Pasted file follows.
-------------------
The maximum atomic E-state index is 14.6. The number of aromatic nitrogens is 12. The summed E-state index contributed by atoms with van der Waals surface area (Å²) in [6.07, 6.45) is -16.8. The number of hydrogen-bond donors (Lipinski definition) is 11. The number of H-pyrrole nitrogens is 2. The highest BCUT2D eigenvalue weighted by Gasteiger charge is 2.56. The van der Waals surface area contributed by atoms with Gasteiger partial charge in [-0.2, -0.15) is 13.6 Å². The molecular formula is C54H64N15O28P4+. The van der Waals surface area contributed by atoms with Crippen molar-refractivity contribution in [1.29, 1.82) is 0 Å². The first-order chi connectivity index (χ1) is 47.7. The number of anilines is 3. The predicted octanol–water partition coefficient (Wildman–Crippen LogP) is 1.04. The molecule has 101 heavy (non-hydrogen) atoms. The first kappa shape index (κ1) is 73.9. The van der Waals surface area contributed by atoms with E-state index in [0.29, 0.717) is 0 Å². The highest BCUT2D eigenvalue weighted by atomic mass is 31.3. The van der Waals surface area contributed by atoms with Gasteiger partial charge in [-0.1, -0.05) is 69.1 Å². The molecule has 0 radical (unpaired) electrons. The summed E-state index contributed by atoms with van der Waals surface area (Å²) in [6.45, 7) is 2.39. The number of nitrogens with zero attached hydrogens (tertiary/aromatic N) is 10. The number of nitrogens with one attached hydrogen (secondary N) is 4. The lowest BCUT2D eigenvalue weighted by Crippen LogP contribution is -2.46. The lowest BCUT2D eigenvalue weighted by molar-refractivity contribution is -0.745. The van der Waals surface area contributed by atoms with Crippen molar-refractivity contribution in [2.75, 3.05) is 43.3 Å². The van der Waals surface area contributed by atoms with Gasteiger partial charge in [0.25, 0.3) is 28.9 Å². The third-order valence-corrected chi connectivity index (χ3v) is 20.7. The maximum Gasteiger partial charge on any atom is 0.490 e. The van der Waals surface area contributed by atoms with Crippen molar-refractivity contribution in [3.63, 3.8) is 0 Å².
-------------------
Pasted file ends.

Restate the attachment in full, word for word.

The maximum atomic E-state index is 14.6. The number of aromatic nitrogens is 12. The summed E-state index contributed by atoms with van der Waals surface area (Å²) in [6.07, 6.45) is -16.8. The number of hydrogen-bond donors (Lipinski definition) is 11. The number of H-pyrrole nitrogens is 2. The highest BCUT2D eigenvalue weighted by Gasteiger charge is 2.56. The van der Waals surface area contributed by atoms with Gasteiger partial charge in [-0.2, -0.15) is 13.6 Å². The molecular formula is C54H64N15O28P4+. The van der Waals surface area contributed by atoms with Crippen molar-refractivity contribution in [1.29, 1.82) is 0 Å². The first-order chi connectivity index (χ1) is 47.7. The number of anilines is 3. The predicted octanol–water partition coefficient (Wildman–Crippen LogP) is 1.04. The molecule has 101 heavy (non-hydrogen) atoms. The first kappa shape index (κ1) is 73.9. The van der Waals surface area contributed by atoms with E-state index in [0.29, 0.717) is 0 Å². The highest BCUT2D eigenvalue weighted by atomic mass is 31.3. The van der Waals surface area contributed by atoms with Gasteiger partial charge in [-0.1, -0.05) is 69.1 Å². The molecule has 0 radical (unpaired) electrons. The summed E-state index contributed by atoms with van der Waals surface area (Å²) in [6.45, 7) is 2.39. The number of nitrogens with zero attached hydrogens (tertiary/aromatic N) is 10. The number of nitrogens with one attached hydrogen (secondary N) is 4. The lowest BCUT2D eigenvalue weighted by Crippen LogP contribution is -2.46. The lowest BCUT2D eigenvalue weighted by molar-refractivity contribution is -0.745. The van der Waals surface area contributed by atoms with Crippen molar-refractivity contribution in [2.75, 3.05) is 43.3 Å². The van der Waals surface area contributed by atoms with Gasteiger partial charge in [0.25, 0.3) is 28.9 Å². The third-order valence-corrected chi connectivity index (χ3v) is 20.7. The maximum Gasteiger partial charge on any atom is 0.490 e. The van der Waals surface area contributed by atoms with Crippen molar-refractivity contribution in [3.63, 3.8) is 0 Å².